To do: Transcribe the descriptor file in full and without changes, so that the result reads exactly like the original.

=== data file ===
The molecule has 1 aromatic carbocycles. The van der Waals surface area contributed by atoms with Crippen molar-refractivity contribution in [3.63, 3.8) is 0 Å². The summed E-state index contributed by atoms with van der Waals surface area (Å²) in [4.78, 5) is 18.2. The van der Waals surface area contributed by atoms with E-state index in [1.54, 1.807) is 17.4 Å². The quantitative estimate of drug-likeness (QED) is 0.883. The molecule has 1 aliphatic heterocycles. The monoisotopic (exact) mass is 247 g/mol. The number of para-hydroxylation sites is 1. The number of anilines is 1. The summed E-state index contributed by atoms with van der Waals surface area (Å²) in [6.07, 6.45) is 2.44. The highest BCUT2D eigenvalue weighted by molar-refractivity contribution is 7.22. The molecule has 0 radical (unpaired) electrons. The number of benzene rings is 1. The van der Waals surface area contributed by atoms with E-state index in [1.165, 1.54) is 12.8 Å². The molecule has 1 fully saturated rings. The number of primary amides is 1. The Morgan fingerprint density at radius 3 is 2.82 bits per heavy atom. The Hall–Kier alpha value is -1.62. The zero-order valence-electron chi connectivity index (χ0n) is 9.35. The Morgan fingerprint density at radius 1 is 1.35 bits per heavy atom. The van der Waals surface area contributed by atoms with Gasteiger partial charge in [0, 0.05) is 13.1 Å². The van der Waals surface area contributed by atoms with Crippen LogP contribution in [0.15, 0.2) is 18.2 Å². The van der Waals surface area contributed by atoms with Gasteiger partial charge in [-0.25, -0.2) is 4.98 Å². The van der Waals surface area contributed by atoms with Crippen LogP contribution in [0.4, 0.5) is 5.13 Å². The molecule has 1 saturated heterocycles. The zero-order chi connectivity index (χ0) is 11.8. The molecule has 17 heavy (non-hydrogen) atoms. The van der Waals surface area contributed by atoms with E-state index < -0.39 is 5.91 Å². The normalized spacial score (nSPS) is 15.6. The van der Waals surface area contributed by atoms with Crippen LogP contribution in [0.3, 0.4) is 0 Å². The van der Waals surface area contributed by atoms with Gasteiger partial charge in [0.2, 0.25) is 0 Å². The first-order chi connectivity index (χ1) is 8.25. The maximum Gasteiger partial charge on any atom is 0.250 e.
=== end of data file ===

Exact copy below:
The molecule has 1 aromatic carbocycles. The van der Waals surface area contributed by atoms with Crippen molar-refractivity contribution in [3.63, 3.8) is 0 Å². The summed E-state index contributed by atoms with van der Waals surface area (Å²) in [4.78, 5) is 18.2. The van der Waals surface area contributed by atoms with E-state index in [1.54, 1.807) is 17.4 Å². The quantitative estimate of drug-likeness (QED) is 0.883. The molecule has 1 aliphatic heterocycles. The monoisotopic (exact) mass is 247 g/mol. The number of para-hydroxylation sites is 1. The number of anilines is 1. The summed E-state index contributed by atoms with van der Waals surface area (Å²) in [6.07, 6.45) is 2.44. The highest BCUT2D eigenvalue weighted by molar-refractivity contribution is 7.22. The molecule has 0 radical (unpaired) electrons. The number of benzene rings is 1. The van der Waals surface area contributed by atoms with E-state index in [1.165, 1.54) is 12.8 Å². The molecule has 1 fully saturated rings. The number of primary amides is 1. The Morgan fingerprint density at radius 3 is 2.82 bits per heavy atom. The Hall–Kier alpha value is -1.62. The zero-order valence-electron chi connectivity index (χ0n) is 9.35. The Morgan fingerprint density at radius 1 is 1.35 bits per heavy atom. The van der Waals surface area contributed by atoms with Gasteiger partial charge in [0, 0.05) is 13.1 Å². The van der Waals surface area contributed by atoms with Crippen LogP contribution in [0.15, 0.2) is 18.2 Å². The van der Waals surface area contributed by atoms with Gasteiger partial charge in [-0.25, -0.2) is 4.98 Å². The van der Waals surface area contributed by atoms with Crippen LogP contribution in [0.4, 0.5) is 5.13 Å². The molecule has 1 saturated heterocycles. The zero-order chi connectivity index (χ0) is 11.8. The molecule has 17 heavy (non-hydrogen) atoms. The van der Waals surface area contributed by atoms with E-state index < -0.39 is 5.91 Å². The normalized spacial score (nSPS) is 15.6. The van der Waals surface area contributed by atoms with Crippen LogP contribution in [0.3, 0.4) is 0 Å². The van der Waals surface area contributed by atoms with Gasteiger partial charge in [0.2, 0.25) is 0 Å². The first-order chi connectivity index (χ1) is 8.25. The maximum Gasteiger partial charge on any atom is 0.250 e.